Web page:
For almost half of their 54 years of marriage, Paul and Juanita Gagne have battled against his heart disease.
Twenty-five years ago, Paul Gagne, 77, was diagnosed with cardiomyopathy, a disease that weakens the heart muscle. Last year, he received a type of mechanical heart support called a left ventricular assist device, or LVAD, to assist with his heart condition.
No one sets out to hurt their heart. But some habits can add up over time, taking their toll.
You can't control things like your family history, or aging. But you have more power than you may think.
"There’s a lot of reason to believe you can trump your family history or promote a healthier, longer life if you focus as early as possible on the risk factors you can control,” says cardiologist Donald Lloyd-Jones, MD, ScM, of Northwestern University Feinberg School of Medicine.
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As his primary caregiver, his wife Juanita, 75, performs a daily sterile dressing change where the LVAD line comes out from his abdomen. She does most of the cooking to follow a low-salt and low-fat diet, reminds him to take his medications, and goes to doctor’s appointments with him.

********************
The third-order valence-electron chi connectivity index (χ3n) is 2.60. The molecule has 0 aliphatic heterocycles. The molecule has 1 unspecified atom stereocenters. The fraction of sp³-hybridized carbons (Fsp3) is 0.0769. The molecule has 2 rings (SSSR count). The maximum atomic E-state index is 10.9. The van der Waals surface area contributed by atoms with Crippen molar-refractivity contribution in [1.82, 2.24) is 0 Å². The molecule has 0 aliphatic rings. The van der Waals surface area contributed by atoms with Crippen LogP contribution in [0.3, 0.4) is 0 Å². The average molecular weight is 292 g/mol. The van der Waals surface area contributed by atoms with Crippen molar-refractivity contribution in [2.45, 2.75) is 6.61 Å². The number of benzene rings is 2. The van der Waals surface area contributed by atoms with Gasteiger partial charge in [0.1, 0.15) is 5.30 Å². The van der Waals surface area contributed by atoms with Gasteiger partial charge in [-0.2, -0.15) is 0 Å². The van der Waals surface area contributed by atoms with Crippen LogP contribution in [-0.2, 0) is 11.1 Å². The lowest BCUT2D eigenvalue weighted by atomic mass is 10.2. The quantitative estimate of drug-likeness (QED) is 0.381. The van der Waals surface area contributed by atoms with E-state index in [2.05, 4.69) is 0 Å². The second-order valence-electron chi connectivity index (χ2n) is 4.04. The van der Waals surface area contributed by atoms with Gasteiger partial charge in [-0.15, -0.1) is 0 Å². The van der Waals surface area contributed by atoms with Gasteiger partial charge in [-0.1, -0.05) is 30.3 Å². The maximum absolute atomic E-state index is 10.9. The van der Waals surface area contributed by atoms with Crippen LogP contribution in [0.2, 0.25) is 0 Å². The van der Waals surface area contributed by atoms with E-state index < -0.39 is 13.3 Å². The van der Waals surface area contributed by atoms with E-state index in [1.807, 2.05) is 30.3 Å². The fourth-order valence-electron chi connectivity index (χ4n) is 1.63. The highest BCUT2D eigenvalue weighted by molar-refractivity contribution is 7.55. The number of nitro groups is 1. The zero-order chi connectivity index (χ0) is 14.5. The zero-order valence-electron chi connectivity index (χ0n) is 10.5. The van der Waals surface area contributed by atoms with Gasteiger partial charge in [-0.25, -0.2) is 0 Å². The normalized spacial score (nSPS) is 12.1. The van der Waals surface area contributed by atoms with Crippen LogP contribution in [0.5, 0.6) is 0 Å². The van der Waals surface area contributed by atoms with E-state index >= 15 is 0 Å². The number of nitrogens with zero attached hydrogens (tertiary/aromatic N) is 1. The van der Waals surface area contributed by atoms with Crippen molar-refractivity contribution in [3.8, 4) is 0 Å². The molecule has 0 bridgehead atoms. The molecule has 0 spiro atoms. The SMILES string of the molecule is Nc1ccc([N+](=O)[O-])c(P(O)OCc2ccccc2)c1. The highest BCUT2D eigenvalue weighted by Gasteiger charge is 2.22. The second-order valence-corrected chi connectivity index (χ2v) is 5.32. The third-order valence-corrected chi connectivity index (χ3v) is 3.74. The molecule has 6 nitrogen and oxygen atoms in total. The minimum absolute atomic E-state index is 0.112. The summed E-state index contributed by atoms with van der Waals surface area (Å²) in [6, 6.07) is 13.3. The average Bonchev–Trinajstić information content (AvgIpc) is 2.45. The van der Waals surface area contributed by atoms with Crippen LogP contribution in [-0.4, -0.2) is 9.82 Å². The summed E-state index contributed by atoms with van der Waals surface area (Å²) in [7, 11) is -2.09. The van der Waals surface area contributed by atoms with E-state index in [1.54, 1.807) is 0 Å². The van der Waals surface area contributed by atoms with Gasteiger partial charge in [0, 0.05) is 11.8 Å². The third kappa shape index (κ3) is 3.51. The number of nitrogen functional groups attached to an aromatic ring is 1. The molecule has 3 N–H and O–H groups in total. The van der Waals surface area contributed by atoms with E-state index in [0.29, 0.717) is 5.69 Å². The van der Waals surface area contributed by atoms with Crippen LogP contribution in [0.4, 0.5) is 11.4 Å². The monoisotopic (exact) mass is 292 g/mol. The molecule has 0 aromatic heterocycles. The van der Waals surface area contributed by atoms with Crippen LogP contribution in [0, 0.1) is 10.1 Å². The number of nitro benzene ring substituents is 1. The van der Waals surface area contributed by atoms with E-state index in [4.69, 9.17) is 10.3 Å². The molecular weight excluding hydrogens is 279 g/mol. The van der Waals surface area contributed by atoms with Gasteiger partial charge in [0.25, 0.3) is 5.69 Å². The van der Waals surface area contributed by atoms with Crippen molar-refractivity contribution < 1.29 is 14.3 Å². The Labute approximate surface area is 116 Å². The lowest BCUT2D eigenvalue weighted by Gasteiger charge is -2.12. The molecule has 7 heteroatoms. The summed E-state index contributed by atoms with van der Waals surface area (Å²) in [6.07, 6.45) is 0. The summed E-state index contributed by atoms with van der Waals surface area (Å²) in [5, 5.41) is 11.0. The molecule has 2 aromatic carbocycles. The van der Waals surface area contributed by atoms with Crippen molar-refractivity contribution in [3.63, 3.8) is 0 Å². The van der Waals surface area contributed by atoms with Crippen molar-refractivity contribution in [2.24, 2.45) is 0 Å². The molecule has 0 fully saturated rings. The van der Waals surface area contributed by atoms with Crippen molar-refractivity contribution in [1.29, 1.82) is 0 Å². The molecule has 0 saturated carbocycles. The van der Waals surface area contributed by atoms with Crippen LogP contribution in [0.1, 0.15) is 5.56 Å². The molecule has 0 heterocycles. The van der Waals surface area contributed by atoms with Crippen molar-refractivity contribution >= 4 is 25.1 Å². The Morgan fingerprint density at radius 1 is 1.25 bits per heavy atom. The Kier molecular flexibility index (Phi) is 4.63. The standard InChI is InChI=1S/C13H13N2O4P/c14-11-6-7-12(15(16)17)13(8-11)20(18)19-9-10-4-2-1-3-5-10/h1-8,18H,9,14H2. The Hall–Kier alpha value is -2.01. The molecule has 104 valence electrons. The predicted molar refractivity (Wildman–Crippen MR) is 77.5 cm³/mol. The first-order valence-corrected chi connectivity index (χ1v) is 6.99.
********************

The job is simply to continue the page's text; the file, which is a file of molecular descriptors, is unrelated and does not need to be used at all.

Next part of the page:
“I’m just happy to do it and that I still have him. You have to know in your mind that this is something you want to do, and set yourself to it,” says Juanita, a Grandview, Mo., resident.
Doctors play an important role in guiding patients and caregivers on how to manage heart disease. WebMD spoke with two cardiologists about tips and advice they offer to caregivers on how to take care of someone with heart problems.
Paul’s doctor, Tracy Stevens, MD, a cardiologist with Saint Luke’s Mid America Heart and Vascular Institute in Kansas City, Mo., recommends a general guideline of one protein and two colors -- fruits or vegetables -- for each meal. It keeps patients away from french fries, chips, and cheese, she says. Her other tips include:
Meet with a dietitian to design a customized plan that fits your particular heart condition.